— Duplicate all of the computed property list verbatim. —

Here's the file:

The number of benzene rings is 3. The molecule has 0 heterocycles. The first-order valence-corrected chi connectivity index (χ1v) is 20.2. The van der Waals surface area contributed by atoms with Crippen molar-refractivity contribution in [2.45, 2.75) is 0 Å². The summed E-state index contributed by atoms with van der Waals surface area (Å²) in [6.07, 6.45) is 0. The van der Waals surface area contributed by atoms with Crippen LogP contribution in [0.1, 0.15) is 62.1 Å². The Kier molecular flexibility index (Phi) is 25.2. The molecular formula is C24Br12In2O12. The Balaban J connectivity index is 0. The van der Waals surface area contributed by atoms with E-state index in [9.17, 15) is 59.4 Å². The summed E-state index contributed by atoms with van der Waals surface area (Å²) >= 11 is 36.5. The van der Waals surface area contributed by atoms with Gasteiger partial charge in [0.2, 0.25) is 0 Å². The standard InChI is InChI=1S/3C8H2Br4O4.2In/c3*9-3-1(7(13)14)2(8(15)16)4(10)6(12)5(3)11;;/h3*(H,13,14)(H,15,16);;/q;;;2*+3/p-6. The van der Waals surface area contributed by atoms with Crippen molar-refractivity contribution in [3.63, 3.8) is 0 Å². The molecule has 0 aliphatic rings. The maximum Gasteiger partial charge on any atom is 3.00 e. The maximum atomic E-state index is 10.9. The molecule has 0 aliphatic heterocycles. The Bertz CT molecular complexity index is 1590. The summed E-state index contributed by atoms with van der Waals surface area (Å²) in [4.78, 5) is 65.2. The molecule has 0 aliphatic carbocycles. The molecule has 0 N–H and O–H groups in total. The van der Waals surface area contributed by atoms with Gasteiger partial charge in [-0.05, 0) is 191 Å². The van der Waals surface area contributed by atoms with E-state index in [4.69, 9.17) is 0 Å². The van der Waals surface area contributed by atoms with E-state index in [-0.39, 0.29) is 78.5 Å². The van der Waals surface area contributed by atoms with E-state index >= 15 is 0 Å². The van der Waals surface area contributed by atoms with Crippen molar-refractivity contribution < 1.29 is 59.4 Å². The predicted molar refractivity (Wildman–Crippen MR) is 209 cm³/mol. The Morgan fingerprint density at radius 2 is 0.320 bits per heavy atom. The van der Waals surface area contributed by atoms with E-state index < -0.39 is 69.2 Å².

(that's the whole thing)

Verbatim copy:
The number of benzene rings is 3. The molecule has 0 heterocycles. The first-order valence-corrected chi connectivity index (χ1v) is 20.2. The van der Waals surface area contributed by atoms with Crippen molar-refractivity contribution in [2.45, 2.75) is 0 Å². The summed E-state index contributed by atoms with van der Waals surface area (Å²) in [6.07, 6.45) is 0. The van der Waals surface area contributed by atoms with Crippen LogP contribution in [0.1, 0.15) is 62.1 Å². The Kier molecular flexibility index (Phi) is 25.2. The molecular formula is C24Br12In2O12. The Balaban J connectivity index is 0. The van der Waals surface area contributed by atoms with E-state index in [9.17, 15) is 59.4 Å². The summed E-state index contributed by atoms with van der Waals surface area (Å²) >= 11 is 36.5. The van der Waals surface area contributed by atoms with Gasteiger partial charge in [0.2, 0.25) is 0 Å². The standard InChI is InChI=1S/3C8H2Br4O4.2In/c3*9-3-1(7(13)14)2(8(15)16)4(10)6(12)5(3)11;;/h3*(H,13,14)(H,15,16);;/q;;;2*+3/p-6. The van der Waals surface area contributed by atoms with Crippen molar-refractivity contribution in [3.63, 3.8) is 0 Å². The molecule has 0 aliphatic rings. The maximum Gasteiger partial charge on any atom is 3.00 e. The maximum atomic E-state index is 10.9. The molecule has 0 aliphatic heterocycles. The Bertz CT molecular complexity index is 1590. The summed E-state index contributed by atoms with van der Waals surface area (Å²) in [4.78, 5) is 65.2. The molecule has 0 aliphatic carbocycles. The molecule has 0 N–H and O–H groups in total. The van der Waals surface area contributed by atoms with Gasteiger partial charge in [-0.05, 0) is 191 Å². The van der Waals surface area contributed by atoms with E-state index in [4.69, 9.17) is 0 Å². The van der Waals surface area contributed by atoms with E-state index in [-0.39, 0.29) is 78.5 Å². The van der Waals surface area contributed by atoms with E-state index >= 15 is 0 Å². The van der Waals surface area contributed by atoms with Crippen molar-refractivity contribution < 1.29 is 59.4 Å². The predicted molar refractivity (Wildman–Crippen MR) is 209 cm³/mol. The Morgan fingerprint density at radius 2 is 0.320 bits per heavy atom. The van der Waals surface area contributed by atoms with E-state index < -0.39 is 69.2 Å².